Two news organizations, including one from Oklahoma, and a freelance journalist are suing the state Corrections Department, alleging the decision to close the blinds on a botched April execution violated the First Amendment rights of both the public and media witnesses.
The federal civil lawsuit was filed Monday morning in Oklahoma City federal court. In the lawsuit, the national office and the Oklahoma chapter of the American Civil Liberties Union, the Guardian US, The Oklahoma Observer, and freelance journalist Katie Fretland contend that closing the blinds midway through the execution of Clayton D. Lockett kept the media, and by extension the public, from witnessing what they say is the most powerful governmental procedure: the taking of a life.
No matter your opinion on capital punishment, the public has a constitutional right to know how the state carries out executions, ACLU staff attorney Lee Rowland said.
“This is a case that everyone, regardless of their views on the death penalty, even supporters of the death penalty, should agree that the state should not be exercising its most awesome power in the shadows, outside the view of the press and the taxpayers,” Rowland said. “Those who support the death penalty should have the confidence that the process is being carried out lawfully.”
A spokesman for the state Corrections Department declined to comment Monday.
The journalists involved in the lawsuit are seeking an injunction, asking that lethal injection be a more transparent procedure. They are attempting to put in place a restriction on closing the blinds during an execution and to require corrections departments to allow the press to witness the placement of the inmate’s IV.
“The more immediate goal of the case is really more about the curtain, so to speak,” said Brady Henderson, legal counsel for the Oklahoma chapter of the ACLU. “It’s about lifting it. It’s about making sure that press witnesses have the full access that they should. But, I think of course the larger goal is transparency as a whole. And, that transparency of course applies, whether or not things are going as planned, or whether they’re going awry, like they were in Lockett’s case.”
Focus in national debate
Lockett writhed, grimaced, mumbled, and shuddered during his April 24 execution, which became a focal point of the national debate over the constitutionality of the lethal injection process and the secrecy laws surrounding the sources of the drugs used. The blinds were closed 16 minutes into Lockett’s execution, and media witnesses were escorted out minutes later. A brief timeline of the execution released by the Corrections Department reported Lockett died 43 minutes after the beginning of the procedure of an apparent heart attack. His death and the majority of the execution were not witnessed by the media.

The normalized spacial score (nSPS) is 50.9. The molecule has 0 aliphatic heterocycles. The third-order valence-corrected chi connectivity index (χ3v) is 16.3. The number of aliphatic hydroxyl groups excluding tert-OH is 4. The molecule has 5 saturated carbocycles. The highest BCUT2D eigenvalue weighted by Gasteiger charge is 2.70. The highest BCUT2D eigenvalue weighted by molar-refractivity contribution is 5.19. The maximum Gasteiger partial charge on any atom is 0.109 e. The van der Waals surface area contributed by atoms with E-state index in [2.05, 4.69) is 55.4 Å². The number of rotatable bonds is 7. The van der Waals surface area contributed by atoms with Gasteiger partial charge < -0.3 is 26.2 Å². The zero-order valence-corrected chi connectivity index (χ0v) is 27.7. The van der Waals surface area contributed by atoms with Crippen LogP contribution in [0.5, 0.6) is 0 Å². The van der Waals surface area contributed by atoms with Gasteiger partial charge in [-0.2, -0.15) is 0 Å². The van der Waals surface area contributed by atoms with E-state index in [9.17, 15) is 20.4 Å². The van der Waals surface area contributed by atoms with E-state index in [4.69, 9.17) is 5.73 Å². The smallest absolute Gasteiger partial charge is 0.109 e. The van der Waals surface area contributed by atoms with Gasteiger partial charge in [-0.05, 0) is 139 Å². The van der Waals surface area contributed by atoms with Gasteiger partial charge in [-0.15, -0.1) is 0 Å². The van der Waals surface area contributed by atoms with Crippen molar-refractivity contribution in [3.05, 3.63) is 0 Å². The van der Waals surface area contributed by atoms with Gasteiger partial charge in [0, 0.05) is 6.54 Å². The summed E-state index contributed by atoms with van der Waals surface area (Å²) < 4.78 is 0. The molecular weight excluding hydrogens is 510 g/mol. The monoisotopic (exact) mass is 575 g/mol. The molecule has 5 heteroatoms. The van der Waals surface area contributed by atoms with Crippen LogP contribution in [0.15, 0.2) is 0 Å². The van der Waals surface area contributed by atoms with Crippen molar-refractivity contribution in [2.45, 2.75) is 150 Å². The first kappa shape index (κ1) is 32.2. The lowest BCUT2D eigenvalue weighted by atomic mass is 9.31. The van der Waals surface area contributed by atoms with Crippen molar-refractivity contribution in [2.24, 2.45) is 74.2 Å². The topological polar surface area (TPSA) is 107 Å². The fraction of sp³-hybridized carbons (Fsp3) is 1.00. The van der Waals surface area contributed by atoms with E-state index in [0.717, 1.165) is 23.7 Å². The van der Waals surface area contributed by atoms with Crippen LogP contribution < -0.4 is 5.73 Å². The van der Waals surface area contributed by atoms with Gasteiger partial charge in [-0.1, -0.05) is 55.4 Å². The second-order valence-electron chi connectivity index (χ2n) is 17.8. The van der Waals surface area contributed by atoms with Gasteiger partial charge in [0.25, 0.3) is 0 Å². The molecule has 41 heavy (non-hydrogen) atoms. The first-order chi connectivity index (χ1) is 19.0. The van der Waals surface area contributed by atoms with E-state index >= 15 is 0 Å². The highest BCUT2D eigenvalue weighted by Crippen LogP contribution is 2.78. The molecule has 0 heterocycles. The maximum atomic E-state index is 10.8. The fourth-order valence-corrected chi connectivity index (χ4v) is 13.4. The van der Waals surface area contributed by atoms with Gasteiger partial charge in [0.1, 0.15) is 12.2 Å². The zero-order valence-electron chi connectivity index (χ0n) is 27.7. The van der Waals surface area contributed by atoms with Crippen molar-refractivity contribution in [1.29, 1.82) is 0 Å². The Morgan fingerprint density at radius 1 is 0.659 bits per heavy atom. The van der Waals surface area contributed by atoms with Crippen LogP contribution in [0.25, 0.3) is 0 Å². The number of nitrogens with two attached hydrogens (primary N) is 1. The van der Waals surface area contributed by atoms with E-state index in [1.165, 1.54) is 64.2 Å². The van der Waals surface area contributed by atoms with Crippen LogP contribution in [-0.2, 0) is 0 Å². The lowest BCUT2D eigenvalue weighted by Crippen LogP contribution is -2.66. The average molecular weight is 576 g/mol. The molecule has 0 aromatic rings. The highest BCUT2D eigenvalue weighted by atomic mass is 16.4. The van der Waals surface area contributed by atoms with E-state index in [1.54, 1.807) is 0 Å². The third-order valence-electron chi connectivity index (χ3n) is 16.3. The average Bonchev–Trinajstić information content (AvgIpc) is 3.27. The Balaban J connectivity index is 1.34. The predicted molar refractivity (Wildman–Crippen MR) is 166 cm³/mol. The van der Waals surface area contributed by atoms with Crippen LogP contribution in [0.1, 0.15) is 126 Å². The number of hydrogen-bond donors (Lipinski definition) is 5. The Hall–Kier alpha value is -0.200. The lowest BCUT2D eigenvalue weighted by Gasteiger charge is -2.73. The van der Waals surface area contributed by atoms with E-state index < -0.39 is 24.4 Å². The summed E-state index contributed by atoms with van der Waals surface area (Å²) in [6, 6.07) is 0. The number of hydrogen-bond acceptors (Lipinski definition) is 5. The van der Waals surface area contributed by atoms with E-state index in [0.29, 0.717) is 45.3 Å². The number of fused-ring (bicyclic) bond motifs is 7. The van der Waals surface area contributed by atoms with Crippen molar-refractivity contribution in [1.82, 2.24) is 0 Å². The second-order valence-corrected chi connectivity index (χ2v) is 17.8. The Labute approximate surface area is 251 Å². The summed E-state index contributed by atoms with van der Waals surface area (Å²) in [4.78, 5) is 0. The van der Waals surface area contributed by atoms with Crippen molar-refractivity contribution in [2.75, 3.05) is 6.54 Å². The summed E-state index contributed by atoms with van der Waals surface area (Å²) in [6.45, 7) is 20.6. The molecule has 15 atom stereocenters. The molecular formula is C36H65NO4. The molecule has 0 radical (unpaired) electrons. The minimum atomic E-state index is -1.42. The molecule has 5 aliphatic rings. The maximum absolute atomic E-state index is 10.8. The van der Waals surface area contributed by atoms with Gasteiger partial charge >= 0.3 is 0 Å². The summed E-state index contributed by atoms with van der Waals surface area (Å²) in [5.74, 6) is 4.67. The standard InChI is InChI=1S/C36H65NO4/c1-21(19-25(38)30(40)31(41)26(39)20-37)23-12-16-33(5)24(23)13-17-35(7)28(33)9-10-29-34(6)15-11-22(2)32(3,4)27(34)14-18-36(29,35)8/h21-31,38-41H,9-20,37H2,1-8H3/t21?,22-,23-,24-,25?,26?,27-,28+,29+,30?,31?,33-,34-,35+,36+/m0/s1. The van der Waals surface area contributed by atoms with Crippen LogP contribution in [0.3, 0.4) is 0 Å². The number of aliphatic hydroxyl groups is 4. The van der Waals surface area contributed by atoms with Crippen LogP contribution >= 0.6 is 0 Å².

Members of the execution team had trouble locating a viable vein. Oklahoma’s execution protocol states that lethal injections in Oklahoma utilize two veins, one in each arm of the condemned. Lockett’s execution was carried out using only the femoral vein in his groin.
An independent autopsy later concluded the IV was improperly set, causing the drugs to leak into Lockett’s muscle tissue and leading to a failed lethal injection. Lockett was executed using a three-drug mixture never before used in the United States.
“I think journalists should be able to report on whether the procedure is competently performed by someone with the necessary specialized medical training,” said Fretland, who was one of the media witnesses at Lockett’s execution.
Fretland said censoring portions of Lockett’s lethal injection undermined the legitimacy of the process.
“The state shouldn’t be permitted to selectively make available the cruel or unusual moments of an execution,” she said. “We need to see the entire thing.”
The Corrections Department does not comment on pending litigation, spokesman Jerry Massie said. He also declined to comment on a review of execution protocol, which began following Lockett’s execution.
Similar cases have been successful in the past. In a 2002 decision, the Ninth Circuit Court of Appeals found restrictions on viewing lethal injection executions at the San Quentin State Prison in California were “exaggerated, unreasonable” and restricted the public’s First Amendment rights.
Such a precedent in federal court bodes well for the suit filed Monday, said Richard Dieter, executive director of the Death Penalty Information Center.
“Ultimately, these are public access (issues),” Dieter said. “This is about our democracy, fundamental constitutional issues that I think everyone does agree on. In the end, it’s not going to depend on state laws or regulations.”
The state’s next execution is scheduled for Nov. 13, when Charles Frederick Warner will be put to death for the rape and murder of his girlfriend’s 11-month-old daughter in 1997.
CORRECTION: An earlier version of this article said the blinds were closed 13 minutes into Lockett's execution.